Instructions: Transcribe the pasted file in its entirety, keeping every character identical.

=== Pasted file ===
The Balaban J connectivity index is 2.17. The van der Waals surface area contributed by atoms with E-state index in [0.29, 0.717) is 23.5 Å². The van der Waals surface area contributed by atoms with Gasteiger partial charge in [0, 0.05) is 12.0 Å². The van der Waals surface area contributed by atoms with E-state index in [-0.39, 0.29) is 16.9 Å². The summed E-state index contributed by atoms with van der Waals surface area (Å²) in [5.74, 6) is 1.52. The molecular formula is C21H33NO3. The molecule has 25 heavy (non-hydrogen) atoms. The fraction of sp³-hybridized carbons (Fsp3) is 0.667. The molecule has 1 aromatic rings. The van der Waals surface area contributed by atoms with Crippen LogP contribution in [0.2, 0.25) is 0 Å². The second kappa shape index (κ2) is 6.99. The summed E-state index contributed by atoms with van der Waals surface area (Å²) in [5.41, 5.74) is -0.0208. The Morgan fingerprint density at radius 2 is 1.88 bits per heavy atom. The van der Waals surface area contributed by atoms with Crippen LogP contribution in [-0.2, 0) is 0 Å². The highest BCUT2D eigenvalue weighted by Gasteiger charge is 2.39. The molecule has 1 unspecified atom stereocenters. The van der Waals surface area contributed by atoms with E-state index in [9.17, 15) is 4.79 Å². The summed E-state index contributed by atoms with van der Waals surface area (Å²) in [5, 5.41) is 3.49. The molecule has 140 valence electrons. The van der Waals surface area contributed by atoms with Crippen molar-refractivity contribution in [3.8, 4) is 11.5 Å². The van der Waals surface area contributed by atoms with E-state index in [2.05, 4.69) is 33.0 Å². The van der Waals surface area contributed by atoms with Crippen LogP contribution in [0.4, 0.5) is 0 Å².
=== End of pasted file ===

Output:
The Balaban J connectivity index is 2.17. The van der Waals surface area contributed by atoms with E-state index in [0.29, 0.717) is 23.5 Å². The van der Waals surface area contributed by atoms with Gasteiger partial charge in [0, 0.05) is 12.0 Å². The van der Waals surface area contributed by atoms with E-state index in [-0.39, 0.29) is 16.9 Å². The summed E-state index contributed by atoms with van der Waals surface area (Å²) in [5.74, 6) is 1.52. The molecular formula is C21H33NO3. The molecule has 25 heavy (non-hydrogen) atoms. The fraction of sp³-hybridized carbons (Fsp3) is 0.667. The molecule has 1 aromatic rings. The van der Waals surface area contributed by atoms with Crippen LogP contribution in [0.2, 0.25) is 0 Å². The second kappa shape index (κ2) is 6.99. The summed E-state index contributed by atoms with van der Waals surface area (Å²) in [5.41, 5.74) is -0.0208. The Morgan fingerprint density at radius 2 is 1.88 bits per heavy atom. The van der Waals surface area contributed by atoms with Crippen LogP contribution in [-0.2, 0) is 0 Å². The highest BCUT2D eigenvalue weighted by Gasteiger charge is 2.39. The molecule has 1 unspecified atom stereocenters. The van der Waals surface area contributed by atoms with E-state index in [9.17, 15) is 4.79 Å². The summed E-state index contributed by atoms with van der Waals surface area (Å²) in [5, 5.41) is 3.49. The molecule has 140 valence electrons. The van der Waals surface area contributed by atoms with Crippen molar-refractivity contribution in [3.8, 4) is 11.5 Å². The van der Waals surface area contributed by atoms with E-state index in [2.05, 4.69) is 33.0 Å². The van der Waals surface area contributed by atoms with Crippen LogP contribution in [0.4, 0.5) is 0 Å².